DOJ must explain Obama healthcare remarks

NEW ORLEANS, April 4 (UPI) -- A federal judge has ordered the U.S. Justice Department to write a letter describing the administration's position on the judiciary's power to overturn laws.

A judge on the three-judge 5th U.S. Circuit Court of Appeals ordered the department to provide a letter of "at least three pages, single-spaced, no less," detailing the department's understanding of the judiciary's power to overturn unconstitutional laws by noon CDT Thursday, a United Press International review of an audio recording of the oral arguments indicated.


Judge Jerry Smith, appointed by President Ronald Reagan in 1987, ordered the department Tuesday to make sure the letter specifically address comments President Barack Obama made Monday that he was "confident" the Supreme Court would not "take what would be an unprecedented, extraordinary step" of overturning the 2010 Patient Protection and Affordable Care Act.


Obama said at a White House Rose Garden news conference, "For years, what we've heard is the biggest problem on the bench was judicial activism or the lack of judicial restraint, that an unelected group of people would somehow overturn a duly constituted and passed law."

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The healthcare case is a good example of just that, Obama said.

"And I'm pretty confident that this court will recognize that and not take that step," he said, commenting the healthcare-reform law "was passed by a strong majority of a democratically elected Congress."

The Supreme Court has asserted since 1803, in a landmark case known as Marbury vs. Madison, that federal courts have the power and a duty to strike down laws and treaties they interpret as unconstitutional -- a power known as judicial review.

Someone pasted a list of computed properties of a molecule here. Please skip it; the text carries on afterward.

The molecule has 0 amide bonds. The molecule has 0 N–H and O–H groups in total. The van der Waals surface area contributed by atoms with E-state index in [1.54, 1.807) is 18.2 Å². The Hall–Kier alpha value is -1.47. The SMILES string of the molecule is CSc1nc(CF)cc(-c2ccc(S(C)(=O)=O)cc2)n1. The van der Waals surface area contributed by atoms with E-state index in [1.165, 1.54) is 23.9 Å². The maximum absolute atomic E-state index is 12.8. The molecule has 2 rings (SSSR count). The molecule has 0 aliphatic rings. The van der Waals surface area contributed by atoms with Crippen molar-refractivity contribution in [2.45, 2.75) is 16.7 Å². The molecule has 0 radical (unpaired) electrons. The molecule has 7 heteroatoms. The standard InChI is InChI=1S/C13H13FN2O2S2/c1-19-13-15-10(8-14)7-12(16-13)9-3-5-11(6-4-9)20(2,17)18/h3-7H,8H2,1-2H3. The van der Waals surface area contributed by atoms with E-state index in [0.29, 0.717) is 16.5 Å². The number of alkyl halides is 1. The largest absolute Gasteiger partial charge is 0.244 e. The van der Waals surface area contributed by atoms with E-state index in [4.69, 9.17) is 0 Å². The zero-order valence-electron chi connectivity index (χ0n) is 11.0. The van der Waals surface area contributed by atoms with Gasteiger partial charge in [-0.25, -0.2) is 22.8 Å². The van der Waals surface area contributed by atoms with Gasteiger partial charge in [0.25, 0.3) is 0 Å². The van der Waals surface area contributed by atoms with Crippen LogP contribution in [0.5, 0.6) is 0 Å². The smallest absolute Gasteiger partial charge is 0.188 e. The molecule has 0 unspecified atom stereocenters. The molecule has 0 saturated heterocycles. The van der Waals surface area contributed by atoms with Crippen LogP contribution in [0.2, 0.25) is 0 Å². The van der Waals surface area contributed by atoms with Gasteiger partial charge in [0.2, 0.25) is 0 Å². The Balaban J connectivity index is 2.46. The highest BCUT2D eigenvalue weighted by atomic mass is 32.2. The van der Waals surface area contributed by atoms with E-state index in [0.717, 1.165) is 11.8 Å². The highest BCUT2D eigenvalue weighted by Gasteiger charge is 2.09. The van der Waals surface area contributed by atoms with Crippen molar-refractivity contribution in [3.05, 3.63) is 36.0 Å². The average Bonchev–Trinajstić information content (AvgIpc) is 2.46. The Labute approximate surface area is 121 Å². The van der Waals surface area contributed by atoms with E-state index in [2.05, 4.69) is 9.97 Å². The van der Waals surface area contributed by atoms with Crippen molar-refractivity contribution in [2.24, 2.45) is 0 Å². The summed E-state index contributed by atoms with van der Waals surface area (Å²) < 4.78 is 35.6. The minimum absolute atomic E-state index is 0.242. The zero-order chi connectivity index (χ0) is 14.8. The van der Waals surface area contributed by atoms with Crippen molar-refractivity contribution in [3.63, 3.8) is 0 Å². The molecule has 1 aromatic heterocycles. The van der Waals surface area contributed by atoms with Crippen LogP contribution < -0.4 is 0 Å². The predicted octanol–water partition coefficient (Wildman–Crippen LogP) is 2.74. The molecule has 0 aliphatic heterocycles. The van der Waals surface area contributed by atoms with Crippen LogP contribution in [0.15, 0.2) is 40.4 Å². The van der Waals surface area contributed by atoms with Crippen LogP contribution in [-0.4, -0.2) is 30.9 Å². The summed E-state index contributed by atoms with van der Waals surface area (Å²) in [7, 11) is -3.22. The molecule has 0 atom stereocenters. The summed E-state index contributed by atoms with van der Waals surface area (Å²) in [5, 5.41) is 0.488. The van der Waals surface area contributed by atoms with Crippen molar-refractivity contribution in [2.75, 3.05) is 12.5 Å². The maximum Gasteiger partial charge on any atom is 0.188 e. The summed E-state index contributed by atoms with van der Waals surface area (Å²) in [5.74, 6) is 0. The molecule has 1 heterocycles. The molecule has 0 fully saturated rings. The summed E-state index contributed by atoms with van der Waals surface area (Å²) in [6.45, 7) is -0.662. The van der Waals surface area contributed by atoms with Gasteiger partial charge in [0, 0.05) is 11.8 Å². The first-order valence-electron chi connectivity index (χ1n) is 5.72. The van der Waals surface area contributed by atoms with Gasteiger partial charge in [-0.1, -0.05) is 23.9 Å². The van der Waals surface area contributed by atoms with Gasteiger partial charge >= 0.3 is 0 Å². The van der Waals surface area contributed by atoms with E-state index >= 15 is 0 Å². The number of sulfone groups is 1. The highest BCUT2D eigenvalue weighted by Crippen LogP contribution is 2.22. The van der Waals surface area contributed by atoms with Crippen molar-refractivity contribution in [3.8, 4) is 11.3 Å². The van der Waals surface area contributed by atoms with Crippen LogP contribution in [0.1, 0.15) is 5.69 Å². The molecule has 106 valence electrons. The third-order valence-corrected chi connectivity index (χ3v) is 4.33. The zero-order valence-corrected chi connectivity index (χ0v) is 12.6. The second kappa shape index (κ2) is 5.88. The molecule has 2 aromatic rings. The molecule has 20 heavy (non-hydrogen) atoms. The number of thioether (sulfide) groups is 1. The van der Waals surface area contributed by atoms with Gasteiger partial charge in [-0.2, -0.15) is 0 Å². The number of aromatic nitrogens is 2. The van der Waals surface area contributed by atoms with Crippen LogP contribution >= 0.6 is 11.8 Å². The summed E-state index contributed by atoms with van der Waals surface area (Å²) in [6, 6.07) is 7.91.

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Legal scholars say the ruling helped define the boundary between the U.S. executive and judicial branches of government.

Smith interrupted a hearing in New Orleans on a separate challenge to healthcare reform by physician-owned hospitals to ask Justice Department lawyer Dana Lydia Kaersvang if her department agreed the judiciary could strike down an unconstitutional law.

When she said yes, Smith spoke about Obama's comments, specifically about what Smith said was Obama's suggestion it was "somehow inappropriate for what he termed 'unelected' judges to strike acts of Congress that have enjoyed -- he was referring, of course, to Obamacare -- to what he termed broad consensus in majorities in both houses of Congress."

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"I want to be sure that you're telling us that the attorney general and the Department of Justice do recognize the authority of the federal courts, through unelected judges, to strike acts of Congress or portions thereof in appropriate cases," Smith said.

He ordered the department to explain its understanding of "judicial review as it relates to the specific statements of the president in regard to Obamacare and to the authority of the federal courts to review that legislation."

The two other judges in the chamber -- Emilio Garza, appointed by President George H.W. Bush in 1991, and Leslie Southwick, appointed by President George W. Bush in 2007 -- said nothing during the exchange, the UPI review of the recording indicated.

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The Justice Department and White House declined to comment on Smith's order.

Obama, a former constitutional law professor, elaborated on his comments Tuesday to an American Society of News Editors luncheon.

"The point I was making is that the Supreme Court is the final say on our Constitution and our laws, and all of us have to respect it," he said in response to a question from the audience.

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"But it's precisely because of that extraordinary power that the court has traditionally exercised significant restraint and deference to our duly elected legislature, our Congress. And so the burden is on those who would overturn a law like this," he said.

"Now, as I said, I expect the Supreme Court actually to recognize that and to abide by well-established precedents out there. I have enormous confidence that in looking at this law, not only is it constitutional, but that the court is going to exercise its jurisprudence carefully because of the profound power that our Supreme Court has. As a consequence, we're not spending a whole bunch of time planning for contingencies."

A ruling from the Supreme Court is expected in June, during the thick of the presidential campaign.

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